Friday was one of those nights when Rocks Off wished we operated one of those "show you the nightlife" tour buses filled with people from Omaha, Chicago, Des Moines, and Berlin. When's the last time Houston had a gentle north wind cooling the evening in mid-May? Once the sun went down, we might as well have been in San Diego.
Yep, if we'd been operating one of those buses, we couldn't have done better with a low-cost, low-stress Friday evening. Local favorites Los Skarnales did what they do at Miller Outdoor Theatre, grabbing an audience and refusing to let go. Our favorite vatos amped up the laid-back crowd from the get-go with their signature "Bomba 48" and the thing was on.
Felipe Galvan and his hermanos de musica worked up a serious sweat as they pounded through a dozen songs warming the crowd up for Alejandro Esocvedo. As always, Skarnales swung and boogied hard. It's what they do.
And what a delicious treat Escovedo and his Sensitive Boys turned out to be, opening with several blistering rockers before they even said hello. Coming at the tail end of an East Coast tour, Friday night's gig was a tour de force as Escovedo mixed old and new and even changed up the arrangements on a few to fit his pared-down combo.
All in all, the Miller show was everything the City of Houston bills these performances as: low-key, family-friendly, high-quality, and totally free Another reason we love our town.
After the Miller show, we drifted to the Big Easy for Grady Gaines' 77th birthday celebration. When we opened the front door, Gaines and his band the Texas Upsetters were absolutely scalding a wicked blues. After being outside in the cool breeze, entering the club with that eight-piece combo hitting on every cylinder was like walking into a commercial bakery with all the ovens on high.
Mr. Gaines, who toured with Little Richard for years, is one of the most vigorous old-timers left on the Houston scene. Dressed in an orange suit and decked out in his best cool-cat hat, Gaines led his people through everything from Little Richard to Prince. Other than last year's Jon Cleary show, we may never have seen the Big Easy this crowded.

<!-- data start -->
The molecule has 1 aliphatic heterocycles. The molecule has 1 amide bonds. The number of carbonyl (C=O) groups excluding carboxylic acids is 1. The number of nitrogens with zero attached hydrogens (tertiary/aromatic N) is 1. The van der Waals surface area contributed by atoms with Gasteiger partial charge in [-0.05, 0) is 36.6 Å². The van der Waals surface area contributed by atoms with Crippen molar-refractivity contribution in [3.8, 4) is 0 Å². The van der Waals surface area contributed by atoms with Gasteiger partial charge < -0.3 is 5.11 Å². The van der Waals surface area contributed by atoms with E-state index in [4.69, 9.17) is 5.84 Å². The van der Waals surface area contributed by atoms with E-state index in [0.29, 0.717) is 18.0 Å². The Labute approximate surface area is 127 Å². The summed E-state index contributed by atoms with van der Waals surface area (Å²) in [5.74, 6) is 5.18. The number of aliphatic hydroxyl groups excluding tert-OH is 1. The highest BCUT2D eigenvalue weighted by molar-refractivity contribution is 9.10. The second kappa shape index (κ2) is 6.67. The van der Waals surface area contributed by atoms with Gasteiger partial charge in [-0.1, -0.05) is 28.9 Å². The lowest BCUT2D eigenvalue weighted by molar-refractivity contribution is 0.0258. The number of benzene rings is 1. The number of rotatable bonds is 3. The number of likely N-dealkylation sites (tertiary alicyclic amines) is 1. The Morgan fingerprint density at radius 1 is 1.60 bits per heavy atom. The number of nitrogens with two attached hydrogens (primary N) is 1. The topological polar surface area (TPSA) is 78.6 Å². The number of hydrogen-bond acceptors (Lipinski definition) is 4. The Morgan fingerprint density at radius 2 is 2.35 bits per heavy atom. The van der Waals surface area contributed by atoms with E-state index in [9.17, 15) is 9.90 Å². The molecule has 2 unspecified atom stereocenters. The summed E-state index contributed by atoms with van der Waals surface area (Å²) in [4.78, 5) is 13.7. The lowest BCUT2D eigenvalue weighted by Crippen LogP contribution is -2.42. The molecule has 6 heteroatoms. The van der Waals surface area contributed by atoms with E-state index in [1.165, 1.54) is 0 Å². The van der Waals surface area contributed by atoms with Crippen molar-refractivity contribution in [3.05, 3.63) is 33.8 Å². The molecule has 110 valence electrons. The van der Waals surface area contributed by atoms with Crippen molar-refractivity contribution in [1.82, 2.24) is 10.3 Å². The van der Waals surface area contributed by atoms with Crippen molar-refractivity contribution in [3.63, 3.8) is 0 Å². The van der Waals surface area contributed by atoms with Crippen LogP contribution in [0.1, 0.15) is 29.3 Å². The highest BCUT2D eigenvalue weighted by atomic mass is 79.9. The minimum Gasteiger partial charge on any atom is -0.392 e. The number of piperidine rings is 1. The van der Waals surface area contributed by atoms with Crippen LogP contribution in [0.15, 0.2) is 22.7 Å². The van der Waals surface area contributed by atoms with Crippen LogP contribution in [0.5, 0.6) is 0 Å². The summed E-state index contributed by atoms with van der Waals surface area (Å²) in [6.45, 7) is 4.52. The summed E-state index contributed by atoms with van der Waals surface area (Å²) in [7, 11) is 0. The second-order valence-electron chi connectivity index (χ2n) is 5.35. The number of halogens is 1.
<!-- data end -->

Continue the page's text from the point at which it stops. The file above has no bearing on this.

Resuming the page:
And, typical of Houston, the capacity crowd was one of all ages, races, and creeds, just mixing it up on one of the most happening dance floors in town right now. Want to see some old-school juke-joint down-and-dirty dancing done to the music of rock and roll legends?
Just hop on our nightlife tour bus. "The night life ain't no good life, but it's my life." No detours down Washington Avenue. Ever.
Keep the Houston Press Free... Since we started the Houston Press, it has been defined as the free, independent voice of Houston, and we would like to keep it that way. Offering our readers free access to incisive coverage of local news, food and culture. Producing stories on everything from political scandals to the hottest new bands, with gutsy reporting, stylish writing, and staffers who've won everything from the Society of Professional Journalists' Sigma Delta Chi feature-writing award to the Casey Medal for Meritorious Journalism. But with local journalism's existence under siege and advertising revenue setbacks having a larger impact, it is important now more than ever for us to rally support behind funding our local journalism. You can help by participating in our "I Support" membership program, allowing us to keep covering Houston with no paywalls.